Not a movie. Not a book. Not a song.

Liubov Ivanivna, my grandma, is 83 years old. She has spent the past 123 days under Russian occupation. Again.

Grandma does not like talking about her experience in World War II. Only once did I get her to talk about her earliest childhood memories.

“My mother, my brother, and I were running away. It was an evacuation… There were railway tracks close by. Shooting all around us,” she says.

I write it down. The word “evacuation” catches my eye — I saw it in my textbooks. I do not know what it is and how it works, even though I saw photos and read about it in books. I know a story of one famous woman who took her own life, having fled the war in 1941. She escaped from hell but did not want to keep on living.

Evacuation. I can imagine only how anxious the people running from explosions are and how fast they run.

“Before setting off for the battlefield, my father sat me down on his knee, and my brother — on his other knee. He did not return home,” grandma says, continuing her story.

In the history of war, the statistical reports about dead soldiers often included this phrase: “missing in action.” Those who went to war and never came back.

Grandma’s memories have not become petrified, but she does not like to bring them back. Wistfully, she sings Ukrainian songs about separation and love. Her voice modulates as if her singing conceals many facts she silences.

I remember one phrase from my childhood very well. Liubov Ivanivna repeated it over and over: “If only there was no war… If only there was no war.”

I thought that war was something out of the modern history textbooks, biographies with the photos of Hitler and Stalin on the cover, or antiwar novels.

I thought it was something that happened a long time ago.

It will never happen again.

Never again.

On February 24, 2022, the world broke down.

In our country, the war broke out in 2014. The events in Donbas, hundreds of kilometers away from the capital. Only the anxious movement of people that could be identified by car plates, only the graves with blue-and-yellow flags on the graveyards along the Ukrainian roads reminded us that war was closer than we imagined. Here it is trying to remind us of its existence. It wants to reach all of us with its bony fingers, foreign intelligence warned us.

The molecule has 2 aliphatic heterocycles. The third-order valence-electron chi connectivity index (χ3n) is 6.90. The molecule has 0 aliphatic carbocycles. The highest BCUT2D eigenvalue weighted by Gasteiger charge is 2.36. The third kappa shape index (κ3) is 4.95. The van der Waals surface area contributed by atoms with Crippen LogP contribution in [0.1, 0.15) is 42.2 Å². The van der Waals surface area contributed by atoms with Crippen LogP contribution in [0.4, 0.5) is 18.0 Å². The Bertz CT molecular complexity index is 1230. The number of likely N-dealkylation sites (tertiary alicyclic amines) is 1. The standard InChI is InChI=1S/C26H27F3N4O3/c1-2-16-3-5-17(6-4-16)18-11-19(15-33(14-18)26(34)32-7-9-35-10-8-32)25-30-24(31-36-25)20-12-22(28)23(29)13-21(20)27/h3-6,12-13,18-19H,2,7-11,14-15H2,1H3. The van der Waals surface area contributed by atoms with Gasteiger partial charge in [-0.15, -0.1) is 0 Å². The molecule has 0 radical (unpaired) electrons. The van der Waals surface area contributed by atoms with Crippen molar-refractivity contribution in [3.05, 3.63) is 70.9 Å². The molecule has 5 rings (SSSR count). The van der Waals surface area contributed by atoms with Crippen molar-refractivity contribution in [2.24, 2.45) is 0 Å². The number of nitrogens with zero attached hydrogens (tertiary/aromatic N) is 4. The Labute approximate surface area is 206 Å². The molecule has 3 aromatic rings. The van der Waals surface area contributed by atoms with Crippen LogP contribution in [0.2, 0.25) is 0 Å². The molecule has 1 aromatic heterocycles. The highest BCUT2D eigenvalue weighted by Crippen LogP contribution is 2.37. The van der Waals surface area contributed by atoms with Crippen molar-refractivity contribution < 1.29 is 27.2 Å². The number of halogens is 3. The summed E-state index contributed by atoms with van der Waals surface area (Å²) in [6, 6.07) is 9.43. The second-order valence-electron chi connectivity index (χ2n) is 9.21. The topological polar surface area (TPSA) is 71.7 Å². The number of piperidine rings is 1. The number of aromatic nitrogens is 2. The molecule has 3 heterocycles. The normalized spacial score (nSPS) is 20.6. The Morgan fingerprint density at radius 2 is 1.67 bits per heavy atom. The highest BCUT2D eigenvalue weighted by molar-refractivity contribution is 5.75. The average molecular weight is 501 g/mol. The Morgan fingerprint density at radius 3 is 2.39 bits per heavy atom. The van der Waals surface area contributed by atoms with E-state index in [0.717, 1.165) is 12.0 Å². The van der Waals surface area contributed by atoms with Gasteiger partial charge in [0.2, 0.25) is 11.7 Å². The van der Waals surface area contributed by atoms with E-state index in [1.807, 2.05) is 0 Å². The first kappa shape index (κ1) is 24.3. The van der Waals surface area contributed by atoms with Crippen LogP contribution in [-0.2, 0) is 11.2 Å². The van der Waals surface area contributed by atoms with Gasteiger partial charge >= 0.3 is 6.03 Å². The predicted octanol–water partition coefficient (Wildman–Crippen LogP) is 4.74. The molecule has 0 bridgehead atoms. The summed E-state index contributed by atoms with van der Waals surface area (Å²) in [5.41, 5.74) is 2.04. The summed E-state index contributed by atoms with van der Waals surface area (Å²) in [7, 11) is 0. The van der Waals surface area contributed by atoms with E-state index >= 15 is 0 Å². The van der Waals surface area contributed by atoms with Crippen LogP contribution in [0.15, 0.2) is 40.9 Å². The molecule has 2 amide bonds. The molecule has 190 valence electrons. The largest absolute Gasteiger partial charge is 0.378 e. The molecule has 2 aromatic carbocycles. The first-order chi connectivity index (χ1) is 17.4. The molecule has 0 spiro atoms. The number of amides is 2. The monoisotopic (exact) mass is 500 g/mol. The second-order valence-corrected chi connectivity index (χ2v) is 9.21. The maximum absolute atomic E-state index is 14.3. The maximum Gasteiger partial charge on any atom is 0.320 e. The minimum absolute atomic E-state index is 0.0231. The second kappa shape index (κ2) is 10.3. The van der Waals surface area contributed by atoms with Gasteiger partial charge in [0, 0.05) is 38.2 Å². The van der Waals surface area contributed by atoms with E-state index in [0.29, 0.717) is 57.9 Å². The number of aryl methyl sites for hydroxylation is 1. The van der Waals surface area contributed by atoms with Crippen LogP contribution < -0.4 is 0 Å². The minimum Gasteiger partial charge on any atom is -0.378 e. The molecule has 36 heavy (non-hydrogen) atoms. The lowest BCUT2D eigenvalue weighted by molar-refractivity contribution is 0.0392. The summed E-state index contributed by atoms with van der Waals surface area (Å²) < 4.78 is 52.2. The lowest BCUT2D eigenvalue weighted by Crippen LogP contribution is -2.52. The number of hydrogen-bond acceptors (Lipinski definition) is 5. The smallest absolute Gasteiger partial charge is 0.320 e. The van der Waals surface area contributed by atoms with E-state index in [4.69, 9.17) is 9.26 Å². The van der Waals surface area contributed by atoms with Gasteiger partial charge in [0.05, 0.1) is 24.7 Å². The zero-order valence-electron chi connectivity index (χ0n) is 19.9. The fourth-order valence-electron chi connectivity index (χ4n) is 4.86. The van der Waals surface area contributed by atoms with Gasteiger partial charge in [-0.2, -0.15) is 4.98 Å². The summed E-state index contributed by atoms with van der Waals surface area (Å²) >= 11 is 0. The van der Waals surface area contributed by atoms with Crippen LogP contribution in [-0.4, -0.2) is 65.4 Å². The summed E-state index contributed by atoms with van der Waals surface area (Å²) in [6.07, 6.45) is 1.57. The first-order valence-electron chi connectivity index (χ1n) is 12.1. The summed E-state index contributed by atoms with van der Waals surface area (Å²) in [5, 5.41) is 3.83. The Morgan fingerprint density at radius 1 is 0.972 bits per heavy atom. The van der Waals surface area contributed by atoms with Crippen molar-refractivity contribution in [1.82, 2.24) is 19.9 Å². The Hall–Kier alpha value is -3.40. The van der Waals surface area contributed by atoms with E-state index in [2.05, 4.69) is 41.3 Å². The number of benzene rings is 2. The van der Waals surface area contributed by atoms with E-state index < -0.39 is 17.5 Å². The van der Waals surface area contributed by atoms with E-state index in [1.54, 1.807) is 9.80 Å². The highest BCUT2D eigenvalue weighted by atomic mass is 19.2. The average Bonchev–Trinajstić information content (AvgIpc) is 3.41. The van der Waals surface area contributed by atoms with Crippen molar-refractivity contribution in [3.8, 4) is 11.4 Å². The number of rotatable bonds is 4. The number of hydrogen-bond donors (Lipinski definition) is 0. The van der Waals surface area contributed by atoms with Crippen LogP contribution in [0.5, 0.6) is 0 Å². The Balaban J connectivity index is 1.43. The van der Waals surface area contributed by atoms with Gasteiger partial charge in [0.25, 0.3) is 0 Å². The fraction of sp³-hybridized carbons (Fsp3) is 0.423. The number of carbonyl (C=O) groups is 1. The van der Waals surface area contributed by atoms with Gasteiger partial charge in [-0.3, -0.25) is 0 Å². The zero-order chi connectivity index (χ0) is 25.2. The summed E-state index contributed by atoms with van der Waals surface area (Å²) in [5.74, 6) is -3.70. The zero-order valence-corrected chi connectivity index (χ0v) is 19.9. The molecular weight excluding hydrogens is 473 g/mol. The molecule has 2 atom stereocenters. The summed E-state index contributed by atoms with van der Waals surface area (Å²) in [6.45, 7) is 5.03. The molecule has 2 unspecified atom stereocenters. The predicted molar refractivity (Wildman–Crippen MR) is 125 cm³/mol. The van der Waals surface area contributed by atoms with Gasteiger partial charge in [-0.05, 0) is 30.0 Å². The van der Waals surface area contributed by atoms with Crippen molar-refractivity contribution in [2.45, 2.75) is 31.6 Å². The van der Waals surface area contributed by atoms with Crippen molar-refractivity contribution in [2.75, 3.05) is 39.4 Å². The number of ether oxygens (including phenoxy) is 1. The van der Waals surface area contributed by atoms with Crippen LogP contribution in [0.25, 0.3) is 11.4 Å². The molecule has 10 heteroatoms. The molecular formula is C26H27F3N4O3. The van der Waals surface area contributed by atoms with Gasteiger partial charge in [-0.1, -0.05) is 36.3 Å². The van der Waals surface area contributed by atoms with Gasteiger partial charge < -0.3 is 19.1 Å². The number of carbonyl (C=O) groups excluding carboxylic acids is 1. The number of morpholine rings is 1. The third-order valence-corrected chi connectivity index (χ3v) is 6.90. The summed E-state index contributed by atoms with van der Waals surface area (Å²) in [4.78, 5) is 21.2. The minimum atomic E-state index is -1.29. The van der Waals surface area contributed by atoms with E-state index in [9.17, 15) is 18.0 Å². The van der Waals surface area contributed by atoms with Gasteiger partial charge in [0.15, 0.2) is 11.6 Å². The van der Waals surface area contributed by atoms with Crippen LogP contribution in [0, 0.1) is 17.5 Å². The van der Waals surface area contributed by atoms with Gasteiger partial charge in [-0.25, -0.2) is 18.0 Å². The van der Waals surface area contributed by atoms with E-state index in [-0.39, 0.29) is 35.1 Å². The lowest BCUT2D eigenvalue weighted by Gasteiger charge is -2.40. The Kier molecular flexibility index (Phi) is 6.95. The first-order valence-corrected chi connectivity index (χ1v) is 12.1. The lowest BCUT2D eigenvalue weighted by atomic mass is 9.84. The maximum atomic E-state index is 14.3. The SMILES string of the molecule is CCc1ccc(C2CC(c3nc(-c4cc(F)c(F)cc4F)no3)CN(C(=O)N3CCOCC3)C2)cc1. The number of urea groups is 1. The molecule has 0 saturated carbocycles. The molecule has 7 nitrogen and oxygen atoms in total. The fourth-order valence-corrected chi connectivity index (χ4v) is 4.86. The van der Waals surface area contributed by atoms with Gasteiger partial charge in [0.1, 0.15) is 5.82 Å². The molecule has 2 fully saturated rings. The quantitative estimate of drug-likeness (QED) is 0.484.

On February 24, 2022, the world broke down.

The early-morning shelling of Ukrainian cities pushed families to grab their suitcases and leave immediately.

Run away.

Search for places where they didn’t shoot.

The word “evacuation” was heard on all news channels. It was pronounced by politicians and military commandment.

The word out of the textbook came to life.

The men I knew — politicians, writers, athletes, publishers, and journalists — put on the combat uniform. Every day now, we collect stories about those who died a heroic death, and these are the stories about people we knew and loved.

Liubov Ivanivna is sitting in front of the TV.

The part of Ukraine where she lives is occupied. It is impossible to contact her by phone. It is unreal to go there. It turns out that she is reliving a story that no textbook can ever tell fully.

War is not far away.

Not tomorrow.

Not with someone else.

Author: Svitlana Stretovych, Ukrainian essayist, program director of Litosvita

Translator: Hanna Leliv

Illustrator: Victoria Boyko

Content Editor: Maryna Korchaka

Programme Directors: Julia Ovcharenko and Demyan Om Dyakiv Slavitski


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